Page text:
(Laughter) But what it turned out to be, was that my staff was extremely upset because one of the wire services in Nigeria had already written a story about my speech, and it had already been printed in cities all across the United States of America. It was printed in Monterey, I checked. (Laughter) And the story began, "Former Vice President Al Gore announced in Nigeria yesterday," quote: 'My wife Tipper and I have opened a low-cost family restaurant'" — (Laughter) "'named Shoney's, and we are running it ourselves.'" (Laughter) Before I could get back to U.S. soil, David Letterman and Jay Leno had already started in on — one of them had me in a big white chef's hat, Tipper was saying, "One more burger with fries!" (Laughter) Three days later, I got a nice, long, handwritten letter from my friend and partner and colleague Bill Clinton, saying, "Congratulations on the new restaurant, Al!" (Laughter) We like to celebrate each other's successes in life.
(Laughter) I was going to talk about information ecology. But I was thinking that, since I plan to make a lifelong habit of coming back to TED, that maybe I could talk about that another time. (Applause) Chris Anderson: It's a deal! (Applause) Al Gore: I want to focus on what many of you have said you would like me to elaborate on: What can you do about the climate crisis? I want to start with a couple of — I'm going to show some new images, and I'm going to recapitulate just four or five. Now, the slide show. I update the slide show every time I give it. I add new images, because I learn more about it every time I give it. It's like beach-combing, you know? Every time the tide comes in and out, you find some more shells. Just in the last two days, we got the new temperature records in January. This is just for the United States of America. Historical average for Januarys is 31 degrees; last month was 39.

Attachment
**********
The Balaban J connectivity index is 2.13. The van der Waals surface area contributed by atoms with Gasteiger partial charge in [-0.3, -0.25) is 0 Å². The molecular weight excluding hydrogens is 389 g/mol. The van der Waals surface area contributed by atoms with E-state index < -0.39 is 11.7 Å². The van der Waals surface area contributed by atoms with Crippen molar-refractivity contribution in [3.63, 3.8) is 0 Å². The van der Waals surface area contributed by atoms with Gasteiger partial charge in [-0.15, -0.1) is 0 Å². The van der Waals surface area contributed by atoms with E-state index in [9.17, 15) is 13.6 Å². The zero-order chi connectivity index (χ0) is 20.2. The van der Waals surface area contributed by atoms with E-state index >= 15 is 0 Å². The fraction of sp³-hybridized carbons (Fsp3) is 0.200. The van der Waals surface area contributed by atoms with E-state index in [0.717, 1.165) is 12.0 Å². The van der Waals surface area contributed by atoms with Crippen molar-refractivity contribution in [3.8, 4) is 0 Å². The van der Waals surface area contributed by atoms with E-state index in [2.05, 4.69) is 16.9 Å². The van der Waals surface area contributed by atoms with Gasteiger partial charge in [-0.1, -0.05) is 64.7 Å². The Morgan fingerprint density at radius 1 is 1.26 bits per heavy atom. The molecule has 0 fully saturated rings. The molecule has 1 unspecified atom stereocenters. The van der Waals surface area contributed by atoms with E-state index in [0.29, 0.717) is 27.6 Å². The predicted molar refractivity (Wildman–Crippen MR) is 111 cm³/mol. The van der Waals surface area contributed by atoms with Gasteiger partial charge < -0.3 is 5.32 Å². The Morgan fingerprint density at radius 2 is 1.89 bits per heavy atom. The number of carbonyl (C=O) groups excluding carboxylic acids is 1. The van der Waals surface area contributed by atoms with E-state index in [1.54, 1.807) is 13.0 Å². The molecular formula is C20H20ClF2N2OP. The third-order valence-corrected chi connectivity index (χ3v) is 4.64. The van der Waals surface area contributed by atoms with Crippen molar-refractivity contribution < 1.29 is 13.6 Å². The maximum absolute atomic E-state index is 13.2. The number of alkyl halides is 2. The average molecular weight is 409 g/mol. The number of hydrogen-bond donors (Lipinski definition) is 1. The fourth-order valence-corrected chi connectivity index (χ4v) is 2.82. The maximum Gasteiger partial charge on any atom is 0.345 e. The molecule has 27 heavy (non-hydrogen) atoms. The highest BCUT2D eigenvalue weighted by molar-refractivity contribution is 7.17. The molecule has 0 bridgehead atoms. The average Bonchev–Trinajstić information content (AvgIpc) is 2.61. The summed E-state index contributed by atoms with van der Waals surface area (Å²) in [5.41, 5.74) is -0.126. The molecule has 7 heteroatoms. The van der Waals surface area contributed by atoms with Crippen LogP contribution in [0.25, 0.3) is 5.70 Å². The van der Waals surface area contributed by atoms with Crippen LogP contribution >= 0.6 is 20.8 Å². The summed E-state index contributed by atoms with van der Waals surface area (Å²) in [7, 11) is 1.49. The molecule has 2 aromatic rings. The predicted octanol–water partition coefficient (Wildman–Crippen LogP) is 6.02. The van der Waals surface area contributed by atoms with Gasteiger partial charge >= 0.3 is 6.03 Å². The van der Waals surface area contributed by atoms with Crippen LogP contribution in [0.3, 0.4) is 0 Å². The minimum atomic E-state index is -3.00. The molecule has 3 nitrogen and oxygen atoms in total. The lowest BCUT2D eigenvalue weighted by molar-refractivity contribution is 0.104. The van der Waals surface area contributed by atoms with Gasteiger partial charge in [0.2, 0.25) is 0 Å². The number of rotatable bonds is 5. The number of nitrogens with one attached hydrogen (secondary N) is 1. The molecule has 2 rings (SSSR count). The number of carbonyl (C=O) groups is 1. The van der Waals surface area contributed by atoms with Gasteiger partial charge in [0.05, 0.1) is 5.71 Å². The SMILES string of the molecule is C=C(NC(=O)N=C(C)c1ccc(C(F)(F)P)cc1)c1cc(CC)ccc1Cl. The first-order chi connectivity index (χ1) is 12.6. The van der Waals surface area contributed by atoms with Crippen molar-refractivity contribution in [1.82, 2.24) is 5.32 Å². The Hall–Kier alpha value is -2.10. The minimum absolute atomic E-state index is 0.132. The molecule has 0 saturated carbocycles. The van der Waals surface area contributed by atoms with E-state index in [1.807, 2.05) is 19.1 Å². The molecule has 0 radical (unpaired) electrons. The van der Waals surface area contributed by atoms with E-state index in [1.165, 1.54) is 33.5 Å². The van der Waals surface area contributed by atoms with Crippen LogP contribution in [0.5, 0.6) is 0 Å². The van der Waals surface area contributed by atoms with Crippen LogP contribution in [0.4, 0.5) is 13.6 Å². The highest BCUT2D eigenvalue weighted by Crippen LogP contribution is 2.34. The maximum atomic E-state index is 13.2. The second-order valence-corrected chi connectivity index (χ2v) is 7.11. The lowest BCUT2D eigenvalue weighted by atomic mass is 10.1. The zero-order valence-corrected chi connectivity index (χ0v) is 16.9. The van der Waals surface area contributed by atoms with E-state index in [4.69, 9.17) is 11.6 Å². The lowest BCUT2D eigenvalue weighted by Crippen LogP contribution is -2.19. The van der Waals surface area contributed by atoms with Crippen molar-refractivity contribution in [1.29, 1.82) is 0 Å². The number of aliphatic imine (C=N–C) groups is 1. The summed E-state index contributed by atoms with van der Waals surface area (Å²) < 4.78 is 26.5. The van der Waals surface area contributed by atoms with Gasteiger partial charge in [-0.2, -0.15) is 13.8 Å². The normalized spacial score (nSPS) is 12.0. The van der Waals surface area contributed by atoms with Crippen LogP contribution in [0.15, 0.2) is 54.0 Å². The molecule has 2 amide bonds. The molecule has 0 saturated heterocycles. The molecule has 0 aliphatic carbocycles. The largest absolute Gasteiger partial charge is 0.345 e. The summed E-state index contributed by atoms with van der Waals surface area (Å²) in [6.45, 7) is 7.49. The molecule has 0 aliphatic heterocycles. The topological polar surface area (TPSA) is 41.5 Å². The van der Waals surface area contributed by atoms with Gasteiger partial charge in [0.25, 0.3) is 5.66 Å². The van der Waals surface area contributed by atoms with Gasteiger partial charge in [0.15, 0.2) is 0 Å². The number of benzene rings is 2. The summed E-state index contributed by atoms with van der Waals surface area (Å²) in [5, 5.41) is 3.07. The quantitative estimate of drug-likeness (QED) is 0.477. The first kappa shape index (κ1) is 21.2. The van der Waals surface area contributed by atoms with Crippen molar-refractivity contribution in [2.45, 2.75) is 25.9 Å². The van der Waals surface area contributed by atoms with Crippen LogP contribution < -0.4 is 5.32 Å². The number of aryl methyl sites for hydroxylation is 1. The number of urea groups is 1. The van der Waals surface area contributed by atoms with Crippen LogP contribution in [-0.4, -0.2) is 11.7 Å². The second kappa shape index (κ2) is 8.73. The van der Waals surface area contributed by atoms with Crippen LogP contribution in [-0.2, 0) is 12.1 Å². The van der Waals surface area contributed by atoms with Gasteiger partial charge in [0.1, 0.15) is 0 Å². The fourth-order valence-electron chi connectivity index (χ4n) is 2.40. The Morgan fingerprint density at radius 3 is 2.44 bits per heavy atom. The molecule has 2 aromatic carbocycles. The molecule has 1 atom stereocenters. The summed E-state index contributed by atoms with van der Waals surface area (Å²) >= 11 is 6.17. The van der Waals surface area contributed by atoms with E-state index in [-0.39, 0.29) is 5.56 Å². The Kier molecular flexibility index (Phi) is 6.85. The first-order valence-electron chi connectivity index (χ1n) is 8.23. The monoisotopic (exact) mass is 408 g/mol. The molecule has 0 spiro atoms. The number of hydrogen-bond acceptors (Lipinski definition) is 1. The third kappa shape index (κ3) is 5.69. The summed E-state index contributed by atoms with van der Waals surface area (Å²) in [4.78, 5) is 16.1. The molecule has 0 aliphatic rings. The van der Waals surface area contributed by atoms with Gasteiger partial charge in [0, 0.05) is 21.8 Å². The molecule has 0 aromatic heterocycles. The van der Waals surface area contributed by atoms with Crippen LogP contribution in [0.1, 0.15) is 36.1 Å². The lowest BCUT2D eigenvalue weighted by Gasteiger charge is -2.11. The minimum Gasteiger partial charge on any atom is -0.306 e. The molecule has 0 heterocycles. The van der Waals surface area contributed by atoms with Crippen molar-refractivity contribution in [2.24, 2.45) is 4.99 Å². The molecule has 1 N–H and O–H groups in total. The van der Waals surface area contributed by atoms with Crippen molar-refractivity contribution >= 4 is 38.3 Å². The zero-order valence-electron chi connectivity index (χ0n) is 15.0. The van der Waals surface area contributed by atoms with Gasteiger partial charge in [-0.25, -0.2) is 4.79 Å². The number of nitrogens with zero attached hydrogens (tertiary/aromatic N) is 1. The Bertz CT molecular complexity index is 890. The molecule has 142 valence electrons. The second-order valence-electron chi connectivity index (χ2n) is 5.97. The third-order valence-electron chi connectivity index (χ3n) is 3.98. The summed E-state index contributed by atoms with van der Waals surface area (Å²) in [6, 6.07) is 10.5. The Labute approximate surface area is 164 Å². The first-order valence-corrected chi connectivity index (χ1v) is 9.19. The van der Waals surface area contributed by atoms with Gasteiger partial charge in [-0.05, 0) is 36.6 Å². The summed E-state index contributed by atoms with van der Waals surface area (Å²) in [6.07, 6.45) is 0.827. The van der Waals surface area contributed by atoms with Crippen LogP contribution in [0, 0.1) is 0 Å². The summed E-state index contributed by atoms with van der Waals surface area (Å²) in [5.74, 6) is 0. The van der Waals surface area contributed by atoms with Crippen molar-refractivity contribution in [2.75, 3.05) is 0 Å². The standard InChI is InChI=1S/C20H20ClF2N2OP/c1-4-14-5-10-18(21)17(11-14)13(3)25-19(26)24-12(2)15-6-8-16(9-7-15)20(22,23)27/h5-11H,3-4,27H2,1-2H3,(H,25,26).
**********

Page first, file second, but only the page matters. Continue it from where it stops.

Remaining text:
5 degrees. Now, I know that you wanted some more bad news about the environment — I'm kidding. But these are the recapitulation slides, and then I'm going to go into new material about what you can do. But I wanted to elaborate on a couple of these. First of all, this is where we're projected to go with the U.S. contribution to global warming, under business as usual. Efficiency in end-use electricity and end-use of all energy is the low-hanging fruit. Efficiency and conservation — it's not a cost; it's a profit. The sign is wrong. It's not negative; it's positive. These are investments that pay for themselves. But they are also very effective in deflecting our path. Cars and trucks — I talked about that in the slideshow, but I want you to put it in perspective. It's an easy, visible target of concern — and it should be — but there is more global warming pollution that comes from buildings than from cars and trucks. Cars and trucks are very significant, and we have the lowest standards in the world. And so we should address that. But it's part of the puzzle.